If your soul is craving values like fulfillment, significance, creativity, autonomy, freedom, comfort, trust or collaboration, it’s pretty easy for your current corporate culture to feel like opposite day, every day.
Here is the first of a few validating reasons that you may be more excited about a life of freelancing than climbing your way up the corporate ladder:
You value trust and autonomy… and hate the suspicion and supervision of an office environment.
At my first, let’s call it, Job #1, I had a lovely transparent plexiglass cubicle door! It was to me, an additional layer of spying on employees, I mean supervising…
Employees were gifted expo markers and were instructed to write on the outside of our cubicles where we were at all times. This system was created to increase efficiency. For example, if you headed to Marsha’s cube and her door said “I’m in Marketing” – you could barge into the Marketing department and ask Marsha why she stole your charger.
You know, efficient processes, drive results – we all know that.
Now, we learn something EVERYWHERE we work. I’m grateful for a lot of things I learned with Job #1, but I must share these glimpses into the wild, wild west of cube land in an attempt to shed light on a circumstance you may view as ‘normal’ now. And, the gut feeling you have to open up your own poodle tye-dye hair salon is RIGHT. Your dreams matter.
So, like many entrepreneurs in the making, I assumed it was just Job #1 that was causing me growing pains, so I applied for a few new ones.
I eventually landed a new job as a ‘‘Sales Manager’ at an upscale resort on a Beach. (SCORE!)
As someone who was previously a glorified assistant at Job #1, I LOVED the idea of being a manager with Job #2. During my last days at see-through cube land, I trotted around with pride as I blurted out to everyone I saw, “Yeah, and the job is on the BEACH! I’m not sure how many people will report to me, but we’ll see, ya know..”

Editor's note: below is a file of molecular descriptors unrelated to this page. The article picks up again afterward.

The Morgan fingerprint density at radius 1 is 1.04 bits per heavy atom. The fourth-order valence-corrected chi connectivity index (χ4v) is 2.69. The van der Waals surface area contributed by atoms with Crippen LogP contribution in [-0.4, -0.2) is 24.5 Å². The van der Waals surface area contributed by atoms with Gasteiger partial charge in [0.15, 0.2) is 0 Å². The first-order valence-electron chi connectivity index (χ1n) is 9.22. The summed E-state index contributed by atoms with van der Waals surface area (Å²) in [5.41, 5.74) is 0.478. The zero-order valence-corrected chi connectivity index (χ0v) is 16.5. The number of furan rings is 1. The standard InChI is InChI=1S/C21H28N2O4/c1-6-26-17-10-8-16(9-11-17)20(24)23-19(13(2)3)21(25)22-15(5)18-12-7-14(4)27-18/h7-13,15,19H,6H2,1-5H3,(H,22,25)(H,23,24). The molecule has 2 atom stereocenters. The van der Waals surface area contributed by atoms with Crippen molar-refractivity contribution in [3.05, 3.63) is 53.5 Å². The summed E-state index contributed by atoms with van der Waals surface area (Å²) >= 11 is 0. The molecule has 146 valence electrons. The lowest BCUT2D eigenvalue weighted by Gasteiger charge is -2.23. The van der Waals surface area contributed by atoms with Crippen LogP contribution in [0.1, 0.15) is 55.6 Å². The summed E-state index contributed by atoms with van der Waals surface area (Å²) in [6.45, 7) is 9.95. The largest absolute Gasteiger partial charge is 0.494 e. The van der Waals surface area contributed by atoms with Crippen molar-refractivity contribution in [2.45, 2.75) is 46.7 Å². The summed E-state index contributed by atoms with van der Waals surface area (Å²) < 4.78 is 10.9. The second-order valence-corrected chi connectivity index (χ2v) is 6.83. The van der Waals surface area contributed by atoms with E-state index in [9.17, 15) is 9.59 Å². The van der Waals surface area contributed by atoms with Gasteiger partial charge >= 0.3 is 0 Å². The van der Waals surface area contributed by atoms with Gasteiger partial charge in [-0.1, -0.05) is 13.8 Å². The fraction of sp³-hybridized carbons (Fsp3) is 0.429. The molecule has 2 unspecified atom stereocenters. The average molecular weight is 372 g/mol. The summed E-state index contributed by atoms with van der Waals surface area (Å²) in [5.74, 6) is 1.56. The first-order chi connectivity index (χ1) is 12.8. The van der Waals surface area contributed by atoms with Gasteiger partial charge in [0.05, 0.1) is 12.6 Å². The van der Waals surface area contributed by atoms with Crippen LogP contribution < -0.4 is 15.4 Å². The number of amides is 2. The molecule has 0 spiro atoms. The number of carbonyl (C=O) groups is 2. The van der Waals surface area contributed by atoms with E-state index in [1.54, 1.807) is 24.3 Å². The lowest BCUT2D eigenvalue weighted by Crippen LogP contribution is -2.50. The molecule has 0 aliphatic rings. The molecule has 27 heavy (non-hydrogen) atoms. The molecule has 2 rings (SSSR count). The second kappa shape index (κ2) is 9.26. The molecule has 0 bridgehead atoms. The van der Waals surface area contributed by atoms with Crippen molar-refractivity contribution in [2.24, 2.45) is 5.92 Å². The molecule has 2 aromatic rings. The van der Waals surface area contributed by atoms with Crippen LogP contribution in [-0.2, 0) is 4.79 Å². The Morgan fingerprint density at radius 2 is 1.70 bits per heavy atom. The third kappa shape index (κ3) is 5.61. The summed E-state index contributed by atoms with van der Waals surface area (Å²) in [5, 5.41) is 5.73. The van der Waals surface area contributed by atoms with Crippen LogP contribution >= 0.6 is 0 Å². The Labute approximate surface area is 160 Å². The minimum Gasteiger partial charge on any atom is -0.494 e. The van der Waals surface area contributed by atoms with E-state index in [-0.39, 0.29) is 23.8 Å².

In hindsight, I handled my departure quite… arrogantly. (Note: If you are leaving, be tactful – don’t share the news until it’s official, and don’t brag. Always give more than two weeks if you can.)
Just two days after leaving job #1, I drove to the beach, thrilled to start a brand new corporate career as a manager. Yet upon arrival with my box of cute new office supplies and calendar, I was rudely awakened.
“You may just want to leave those in the car,” my new coworker said to me. I was shocked. When I began Job #1, I was greeted with such a cultural reception. They even took me to a Mexican lunch, as I started on Cinco De Mayo.
Yet, at Job #2, I was treated as if they didn’t expect me to last the day, let alone the first 90 days.
Despite the rude welcome, I hesitantly walked into the new office space, where you could see the beach just barely out of the corner of your eye.
In this new environment, I didn’t have a cubicle, I didn’t even have a WORKSPACE.
It wasn’t exactly the glamourous management position I was hoping for. As it turned out, the manager part of my title actually just meant I wasn’t a part-time employee. It did not rank the significance of my position, or mean I would have any direct reports.